Check Asteroid Observability with Python

Observers know the problem: there is a huge list of targets you want to observe – but what is the best time to observe them?

Use this Python script to find out: check_observability.py

The script requires the Python module CALLHORIZONS (see here) that can be easily installed using:

pip install callhorizons

In order to use the script, you have to modify it in three places (you can find those in the code by using a text search, looking for the word ‘user’):

  1. Target name list:
    simply create a file listing the names of your targets, one per line. You can use names, numbers, designations; make sure to use underscores in designations, e.g., 2001_AB123 instead of 2001 AB123. Each line can contain additional information on your targets, separated by a blank; this information is ignored by the script. The target name list file has to reside in the same directory as the script, unless you provide its path.
  2. Observation date range and step size:
    The script will query Horizons to obtain your targets’ ephemerides. You have to provide a start date (‘YYYY-MM-DD’; may include a UT time ‘YYYY-MM-DD HH-MM-SS’), end date, and a time step (e.g., ‘1m’ for 1 minute, ‘2h’ for 2 hours, ‘3d’ for 3 days…).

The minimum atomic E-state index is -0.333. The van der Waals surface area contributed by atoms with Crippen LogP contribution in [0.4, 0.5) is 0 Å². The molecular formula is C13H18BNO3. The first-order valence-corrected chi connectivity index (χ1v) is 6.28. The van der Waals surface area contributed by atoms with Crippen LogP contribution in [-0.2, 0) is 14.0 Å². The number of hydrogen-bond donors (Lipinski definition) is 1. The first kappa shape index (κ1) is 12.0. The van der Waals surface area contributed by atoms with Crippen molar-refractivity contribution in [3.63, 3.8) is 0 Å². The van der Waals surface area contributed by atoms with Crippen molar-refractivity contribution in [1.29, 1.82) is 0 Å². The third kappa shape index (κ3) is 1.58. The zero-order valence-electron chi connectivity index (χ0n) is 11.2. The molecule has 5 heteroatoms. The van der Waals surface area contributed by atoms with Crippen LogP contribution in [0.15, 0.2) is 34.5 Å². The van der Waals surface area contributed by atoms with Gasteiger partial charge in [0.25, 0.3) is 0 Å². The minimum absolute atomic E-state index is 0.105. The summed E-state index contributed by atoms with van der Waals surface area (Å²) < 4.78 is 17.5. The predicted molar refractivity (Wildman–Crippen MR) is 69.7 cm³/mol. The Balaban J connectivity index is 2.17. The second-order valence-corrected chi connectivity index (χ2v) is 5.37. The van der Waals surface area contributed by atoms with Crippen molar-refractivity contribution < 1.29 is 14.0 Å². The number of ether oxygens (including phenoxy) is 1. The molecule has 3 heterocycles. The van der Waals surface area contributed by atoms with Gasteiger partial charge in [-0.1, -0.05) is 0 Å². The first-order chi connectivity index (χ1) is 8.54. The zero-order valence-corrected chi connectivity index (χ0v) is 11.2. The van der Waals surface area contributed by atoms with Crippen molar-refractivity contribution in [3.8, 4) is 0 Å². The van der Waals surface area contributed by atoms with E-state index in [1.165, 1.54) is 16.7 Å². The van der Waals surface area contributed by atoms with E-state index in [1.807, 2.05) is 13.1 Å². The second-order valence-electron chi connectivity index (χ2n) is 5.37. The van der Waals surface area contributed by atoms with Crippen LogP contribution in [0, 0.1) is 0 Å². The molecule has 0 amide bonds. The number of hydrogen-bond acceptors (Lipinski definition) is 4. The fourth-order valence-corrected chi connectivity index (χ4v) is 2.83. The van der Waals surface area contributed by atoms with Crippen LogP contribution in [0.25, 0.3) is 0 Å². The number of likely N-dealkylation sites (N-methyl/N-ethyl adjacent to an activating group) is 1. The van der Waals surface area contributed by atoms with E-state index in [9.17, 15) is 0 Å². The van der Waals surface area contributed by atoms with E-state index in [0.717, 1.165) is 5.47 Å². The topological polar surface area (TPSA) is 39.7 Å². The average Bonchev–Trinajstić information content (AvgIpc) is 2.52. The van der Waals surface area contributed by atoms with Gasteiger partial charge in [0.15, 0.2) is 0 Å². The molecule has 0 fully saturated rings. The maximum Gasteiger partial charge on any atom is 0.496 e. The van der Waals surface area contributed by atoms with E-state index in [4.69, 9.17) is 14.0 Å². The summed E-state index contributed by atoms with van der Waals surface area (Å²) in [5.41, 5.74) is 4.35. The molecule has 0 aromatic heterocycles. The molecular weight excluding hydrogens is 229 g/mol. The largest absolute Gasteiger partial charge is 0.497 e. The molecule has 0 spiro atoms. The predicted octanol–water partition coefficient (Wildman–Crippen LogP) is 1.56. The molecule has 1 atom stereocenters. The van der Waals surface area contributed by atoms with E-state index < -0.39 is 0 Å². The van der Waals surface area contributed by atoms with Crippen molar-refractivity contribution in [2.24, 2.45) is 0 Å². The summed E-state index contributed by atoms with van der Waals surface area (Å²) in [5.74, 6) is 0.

3. Observability conditions:
    You may want to observe only targets that are brighter than a certain V magnitude, or have a maximum airmass. Enter those conditions here. See below for examples.

Run the script using:

python check_observability.py

The script will output for each target for how many time steps it is observable and write the data into two files:

  • observability.dat – observability information for each time step
  • peak_observability.dat – peak brightness information for each target over the entire period

Feel free to use, share, and modify this script. If you have questions or need help modifying the script, send me an email!

Setting Observability Conditions

You can specify you observability conditions in this line:

 observable = eph.data[((eph['V'] < 17.5) & (eph['airmass'] < 2.5))]

The conditions are given in the square brackets indexing eph.data. In the given example, the target is considered observably only in those time steps when V<17.5 and when at the same time the airmass is less than 2.5. You can use all the properties specified here to setup your observability conditions.

Some examples:

observable = eph.data[((eph['V'] < 20.5) & (eph['airmass'] < 2.0) &
                       (numpy.sqrt(eph['RA_rate']**2 + 
                                   eph['DEC_rate']**2) < 0.1))]

This line also checks for the target’s total rate to be less than 0.1 arcsec/sec.

observable = eph.data[((eph['V'] < 18) & 
                      (eph['lunar_presence'] == 'dark'))]

Using this line, the script will only return those ephemerides when the Moon is below the horizon.

 

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